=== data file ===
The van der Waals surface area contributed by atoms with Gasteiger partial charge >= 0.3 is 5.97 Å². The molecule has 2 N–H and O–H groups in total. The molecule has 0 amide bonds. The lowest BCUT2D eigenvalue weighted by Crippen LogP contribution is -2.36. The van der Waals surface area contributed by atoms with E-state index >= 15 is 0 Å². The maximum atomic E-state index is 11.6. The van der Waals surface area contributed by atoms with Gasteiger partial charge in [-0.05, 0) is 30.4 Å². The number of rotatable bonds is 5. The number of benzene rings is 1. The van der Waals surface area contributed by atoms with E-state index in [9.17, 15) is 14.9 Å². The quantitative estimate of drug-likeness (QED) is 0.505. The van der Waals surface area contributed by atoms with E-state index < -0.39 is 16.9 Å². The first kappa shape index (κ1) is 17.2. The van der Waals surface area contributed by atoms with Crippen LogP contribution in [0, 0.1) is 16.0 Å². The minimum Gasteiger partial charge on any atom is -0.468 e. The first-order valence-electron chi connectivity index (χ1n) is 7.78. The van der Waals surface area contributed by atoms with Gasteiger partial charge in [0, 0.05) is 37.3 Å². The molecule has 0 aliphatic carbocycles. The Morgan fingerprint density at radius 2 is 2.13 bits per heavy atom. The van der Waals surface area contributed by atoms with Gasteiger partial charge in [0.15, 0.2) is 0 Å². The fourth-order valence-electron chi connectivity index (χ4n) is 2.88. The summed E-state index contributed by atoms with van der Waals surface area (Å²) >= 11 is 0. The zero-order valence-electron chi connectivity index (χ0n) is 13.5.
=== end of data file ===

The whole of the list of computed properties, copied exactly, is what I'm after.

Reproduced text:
The van der Waals surface area contributed by atoms with Gasteiger partial charge >= 0.3 is 5.97 Å². The molecule has 2 N–H and O–H groups in total. The molecule has 0 amide bonds. The lowest BCUT2D eigenvalue weighted by Crippen LogP contribution is -2.36. The van der Waals surface area contributed by atoms with E-state index >= 15 is 0 Å². The maximum atomic E-state index is 11.6. The van der Waals surface area contributed by atoms with Gasteiger partial charge in [-0.05, 0) is 30.4 Å². The number of rotatable bonds is 5. The number of benzene rings is 1. The van der Waals surface area contributed by atoms with E-state index in [9.17, 15) is 14.9 Å². The quantitative estimate of drug-likeness (QED) is 0.505. The van der Waals surface area contributed by atoms with E-state index < -0.39 is 16.9 Å². The first kappa shape index (κ1) is 17.2. The van der Waals surface area contributed by atoms with Crippen LogP contribution in [0, 0.1) is 16.0 Å². The minimum Gasteiger partial charge on any atom is -0.468 e. The first-order valence-electron chi connectivity index (χ1n) is 7.78. The van der Waals surface area contributed by atoms with Gasteiger partial charge in [0, 0.05) is 37.3 Å². The molecule has 0 aliphatic carbocycles. The Morgan fingerprint density at radius 2 is 2.13 bits per heavy atom. The van der Waals surface area contributed by atoms with Gasteiger partial charge in [0.15, 0.2) is 0 Å². The fourth-order valence-electron chi connectivity index (χ4n) is 2.88. The summed E-state index contributed by atoms with van der Waals surface area (Å²) >= 11 is 0. The zero-order valence-electron chi connectivity index (χ0n) is 13.5.